Bullying in software sales — or any sales for that matter - is not new. However, in our role as a buyer's advocate for MarTech stack leaders, we've noticed a recurring trend where larger software companies disrupt well-reasoned buyers through aggressive and questionable tactics. To be sure, the bullying is more subtle than in years past — but still just as persistent.
Imagine this scenario...
You and your team go through a proper technology selection process. You do everything right. Your team finally comes to an educated consensus decision. Based on empirical testing, you select a platform not sold by, say, Adobe, Microsoft, Oracle, or Salesforce. These are aggressive, publicly-traded companies, not used to getting turned down.
Unfortunately, there's a long history in software sales of "selling up the chain." Back in the day this meant deals on the golf course; today it's cajoling over lunch, at executive councils, and boardroom get-togethers.
Now it might seem anachronistic to talk about a supplier bullying a customer. As the buyer, don't you have power in this situation? But that's just the point: vendors employ specific methods to disempower the selection team.
How It Works
Here's what we typically see...
- High ranking executives from the major software vendor demand a meeting with your your boss' boss or a C-level executive. Given that this vendor is probably working with others parts of your enterprise and everyone wants to maintain this relationship, they usually get the meeting. Or they have already networked with your leadership at industry events.
- The vendor touts traditional, one-size-fits all analyst rankings of how they are "a leader" and how selecting anyone other than a leader means a risk to the customer's business (and by implication, valuations and careers).
- They belittle the enterprise selection team: "they're not thinking strategically, like you need to do..."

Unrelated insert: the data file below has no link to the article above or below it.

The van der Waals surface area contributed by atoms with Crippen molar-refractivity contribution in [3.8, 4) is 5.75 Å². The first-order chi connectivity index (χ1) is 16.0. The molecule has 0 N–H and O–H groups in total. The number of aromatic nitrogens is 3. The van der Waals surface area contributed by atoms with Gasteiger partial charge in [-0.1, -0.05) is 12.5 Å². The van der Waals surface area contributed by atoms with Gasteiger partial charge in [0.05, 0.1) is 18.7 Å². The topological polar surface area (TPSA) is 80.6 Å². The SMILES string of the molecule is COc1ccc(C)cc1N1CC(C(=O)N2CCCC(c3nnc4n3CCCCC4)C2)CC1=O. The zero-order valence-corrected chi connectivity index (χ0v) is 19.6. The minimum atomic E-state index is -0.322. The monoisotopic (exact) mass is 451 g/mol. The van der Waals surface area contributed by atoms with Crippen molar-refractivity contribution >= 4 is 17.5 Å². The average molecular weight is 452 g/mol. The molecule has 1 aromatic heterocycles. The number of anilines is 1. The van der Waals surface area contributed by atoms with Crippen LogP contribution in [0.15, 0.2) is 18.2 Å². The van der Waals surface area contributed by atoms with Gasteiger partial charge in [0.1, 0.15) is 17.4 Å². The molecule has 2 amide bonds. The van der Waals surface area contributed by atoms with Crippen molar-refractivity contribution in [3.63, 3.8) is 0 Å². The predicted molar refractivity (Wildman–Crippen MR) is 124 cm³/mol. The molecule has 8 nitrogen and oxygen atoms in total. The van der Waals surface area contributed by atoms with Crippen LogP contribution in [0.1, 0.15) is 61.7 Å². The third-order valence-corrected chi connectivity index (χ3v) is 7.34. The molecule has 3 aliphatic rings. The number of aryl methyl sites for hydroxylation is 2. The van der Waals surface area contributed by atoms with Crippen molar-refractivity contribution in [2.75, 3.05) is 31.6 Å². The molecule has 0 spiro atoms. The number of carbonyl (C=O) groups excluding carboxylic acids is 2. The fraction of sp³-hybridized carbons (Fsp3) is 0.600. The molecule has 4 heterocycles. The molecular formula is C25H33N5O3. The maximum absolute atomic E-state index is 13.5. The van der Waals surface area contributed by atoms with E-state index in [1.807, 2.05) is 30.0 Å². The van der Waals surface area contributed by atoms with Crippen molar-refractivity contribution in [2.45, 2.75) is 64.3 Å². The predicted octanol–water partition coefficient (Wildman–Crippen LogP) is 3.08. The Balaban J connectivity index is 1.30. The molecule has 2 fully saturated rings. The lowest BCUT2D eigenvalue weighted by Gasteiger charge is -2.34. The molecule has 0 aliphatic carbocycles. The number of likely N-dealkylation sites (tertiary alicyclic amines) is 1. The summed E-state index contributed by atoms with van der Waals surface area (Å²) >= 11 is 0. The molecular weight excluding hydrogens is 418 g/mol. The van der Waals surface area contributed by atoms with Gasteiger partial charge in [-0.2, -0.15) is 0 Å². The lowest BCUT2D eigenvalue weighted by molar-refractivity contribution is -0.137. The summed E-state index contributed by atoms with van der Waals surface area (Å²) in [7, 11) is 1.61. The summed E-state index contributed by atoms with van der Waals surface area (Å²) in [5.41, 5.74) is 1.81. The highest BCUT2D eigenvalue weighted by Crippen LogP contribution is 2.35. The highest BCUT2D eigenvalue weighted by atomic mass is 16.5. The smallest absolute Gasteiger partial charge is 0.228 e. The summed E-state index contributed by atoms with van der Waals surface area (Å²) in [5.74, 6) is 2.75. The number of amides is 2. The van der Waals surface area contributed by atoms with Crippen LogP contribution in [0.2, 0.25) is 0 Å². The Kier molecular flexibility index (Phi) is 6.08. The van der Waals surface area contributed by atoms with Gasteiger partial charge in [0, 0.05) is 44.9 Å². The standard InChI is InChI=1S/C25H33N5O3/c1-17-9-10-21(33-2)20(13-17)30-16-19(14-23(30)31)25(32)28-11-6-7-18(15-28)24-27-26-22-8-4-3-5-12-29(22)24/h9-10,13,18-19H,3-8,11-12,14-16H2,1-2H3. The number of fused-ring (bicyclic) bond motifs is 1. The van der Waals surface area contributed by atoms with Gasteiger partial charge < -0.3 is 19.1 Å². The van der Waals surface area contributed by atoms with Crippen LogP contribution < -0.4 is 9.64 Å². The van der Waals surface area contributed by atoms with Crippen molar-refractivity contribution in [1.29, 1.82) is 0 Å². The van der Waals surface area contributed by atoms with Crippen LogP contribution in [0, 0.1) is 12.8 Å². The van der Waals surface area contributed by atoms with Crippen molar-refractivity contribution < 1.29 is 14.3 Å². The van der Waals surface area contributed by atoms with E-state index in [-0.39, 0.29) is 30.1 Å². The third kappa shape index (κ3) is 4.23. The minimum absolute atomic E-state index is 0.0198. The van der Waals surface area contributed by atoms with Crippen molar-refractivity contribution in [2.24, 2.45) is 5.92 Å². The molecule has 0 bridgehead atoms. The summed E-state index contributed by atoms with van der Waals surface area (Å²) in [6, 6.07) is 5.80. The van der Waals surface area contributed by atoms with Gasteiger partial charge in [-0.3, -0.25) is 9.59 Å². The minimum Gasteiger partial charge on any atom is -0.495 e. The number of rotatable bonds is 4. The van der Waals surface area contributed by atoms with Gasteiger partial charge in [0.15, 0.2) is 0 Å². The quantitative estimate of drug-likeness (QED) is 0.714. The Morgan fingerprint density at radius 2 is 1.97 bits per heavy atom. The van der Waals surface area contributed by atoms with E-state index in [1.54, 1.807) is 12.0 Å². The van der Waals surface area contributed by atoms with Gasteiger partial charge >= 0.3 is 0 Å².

- They belittle the selection process: "they got lost in the weeds and focused too much on functionality..."
- If all else fails, they may slash their upfront pricing as a defensive move or even give something away cheaply or for free. Of course, technology is never truly free.
Two Case Studies
For better or worse, the fate of your enterprise is often going to depend on the strength of your leadership, and by extension, your ability to connect your decision to strategic business objectives.
Recently, we've seen two dramatically different outcomes to these tactics taken by one of the most notorious of these vendors (I'll save the name for subscribers who want to hear the gory details.)
Enterprise #1 got bullied into selecting an ill-fitting solution. The implementation was so difficult and expensive that after two years it had not been launched. They're now engaged in a multi-million dollar lawsuit.
Enterprise #2 said no to the bully. The alternative system has recently launched and while no technology is perfect, so far the reception has been positive. The calls and threats haven't stopped completely. But when questions come from upper management, because the process was based in user-centered design thinking, the activation team can prove that their choice will lead to the best adoption and drive better business value.
What You Should Do
This bullying is real and so are the long-term consequences of making bad technology decisions. It's not going to stop unless you give your leadership the ammunition to push back. If you need help standing up to an overly-aggressive vendor, drop us a line.